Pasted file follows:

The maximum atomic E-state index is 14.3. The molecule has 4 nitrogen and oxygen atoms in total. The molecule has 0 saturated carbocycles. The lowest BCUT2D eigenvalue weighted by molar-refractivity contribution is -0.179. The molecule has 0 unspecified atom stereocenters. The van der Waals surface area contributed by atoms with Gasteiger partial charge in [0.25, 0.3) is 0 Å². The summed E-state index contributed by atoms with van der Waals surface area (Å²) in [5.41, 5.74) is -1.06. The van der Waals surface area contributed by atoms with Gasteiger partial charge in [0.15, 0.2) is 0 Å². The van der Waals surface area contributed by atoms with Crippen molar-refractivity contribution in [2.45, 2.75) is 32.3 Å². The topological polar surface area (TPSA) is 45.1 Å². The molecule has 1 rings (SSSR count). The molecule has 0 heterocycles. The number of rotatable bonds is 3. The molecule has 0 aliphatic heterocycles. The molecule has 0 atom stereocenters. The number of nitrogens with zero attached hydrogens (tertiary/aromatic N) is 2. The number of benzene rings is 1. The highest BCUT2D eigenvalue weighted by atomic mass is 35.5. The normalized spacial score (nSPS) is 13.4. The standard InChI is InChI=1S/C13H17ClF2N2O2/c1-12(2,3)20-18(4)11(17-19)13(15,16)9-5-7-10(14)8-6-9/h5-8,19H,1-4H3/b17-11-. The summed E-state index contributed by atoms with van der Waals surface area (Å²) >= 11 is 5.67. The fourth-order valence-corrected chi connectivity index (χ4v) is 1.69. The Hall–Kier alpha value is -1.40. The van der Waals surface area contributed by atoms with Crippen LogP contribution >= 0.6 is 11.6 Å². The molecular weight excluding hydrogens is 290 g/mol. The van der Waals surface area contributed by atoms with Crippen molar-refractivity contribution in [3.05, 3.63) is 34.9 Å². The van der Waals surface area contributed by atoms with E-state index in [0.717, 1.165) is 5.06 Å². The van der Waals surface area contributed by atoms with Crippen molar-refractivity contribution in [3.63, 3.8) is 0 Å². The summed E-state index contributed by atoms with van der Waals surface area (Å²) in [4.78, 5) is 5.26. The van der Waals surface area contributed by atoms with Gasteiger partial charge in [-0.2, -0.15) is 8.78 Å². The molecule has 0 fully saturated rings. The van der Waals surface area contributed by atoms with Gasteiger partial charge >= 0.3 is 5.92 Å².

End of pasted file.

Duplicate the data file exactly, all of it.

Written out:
The maximum atomic E-state index is 14.3. The molecule has 4 nitrogen and oxygen atoms in total. The molecule has 0 saturated carbocycles. The lowest BCUT2D eigenvalue weighted by molar-refractivity contribution is -0.179. The molecule has 0 unspecified atom stereocenters. The van der Waals surface area contributed by atoms with Gasteiger partial charge in [0.25, 0.3) is 0 Å². The summed E-state index contributed by atoms with van der Waals surface area (Å²) in [5.41, 5.74) is -1.06. The van der Waals surface area contributed by atoms with Gasteiger partial charge in [0.15, 0.2) is 0 Å². The van der Waals surface area contributed by atoms with Crippen molar-refractivity contribution in [2.45, 2.75) is 32.3 Å². The topological polar surface area (TPSA) is 45.1 Å². The molecule has 1 rings (SSSR count). The molecule has 0 heterocycles. The number of rotatable bonds is 3. The molecule has 0 aliphatic heterocycles. The molecule has 0 atom stereocenters. The number of nitrogens with zero attached hydrogens (tertiary/aromatic N) is 2. The number of benzene rings is 1. The highest BCUT2D eigenvalue weighted by atomic mass is 35.5. The normalized spacial score (nSPS) is 13.4. The standard InChI is InChI=1S/C13H17ClF2N2O2/c1-12(2,3)20-18(4)11(17-19)13(15,16)9-5-7-10(14)8-6-9/h5-8,19H,1-4H3/b17-11-. The summed E-state index contributed by atoms with van der Waals surface area (Å²) >= 11 is 5.67. The fourth-order valence-corrected chi connectivity index (χ4v) is 1.69. The Hall–Kier alpha value is -1.40. The van der Waals surface area contributed by atoms with Crippen LogP contribution >= 0.6 is 11.6 Å². The molecular weight excluding hydrogens is 290 g/mol. The van der Waals surface area contributed by atoms with Crippen molar-refractivity contribution in [3.05, 3.63) is 34.9 Å². The van der Waals surface area contributed by atoms with E-state index in [0.717, 1.165) is 5.06 Å². The van der Waals surface area contributed by atoms with Crippen molar-refractivity contribution in [3.63, 3.8) is 0 Å². The summed E-state index contributed by atoms with van der Waals surface area (Å²) in [4.78, 5) is 5.26. The van der Waals surface area contributed by atoms with Gasteiger partial charge in [-0.2, -0.15) is 8.78 Å². The molecule has 0 fully saturated rings. The van der Waals surface area contributed by atoms with Gasteiger partial charge >= 0.3 is 5.92 Å².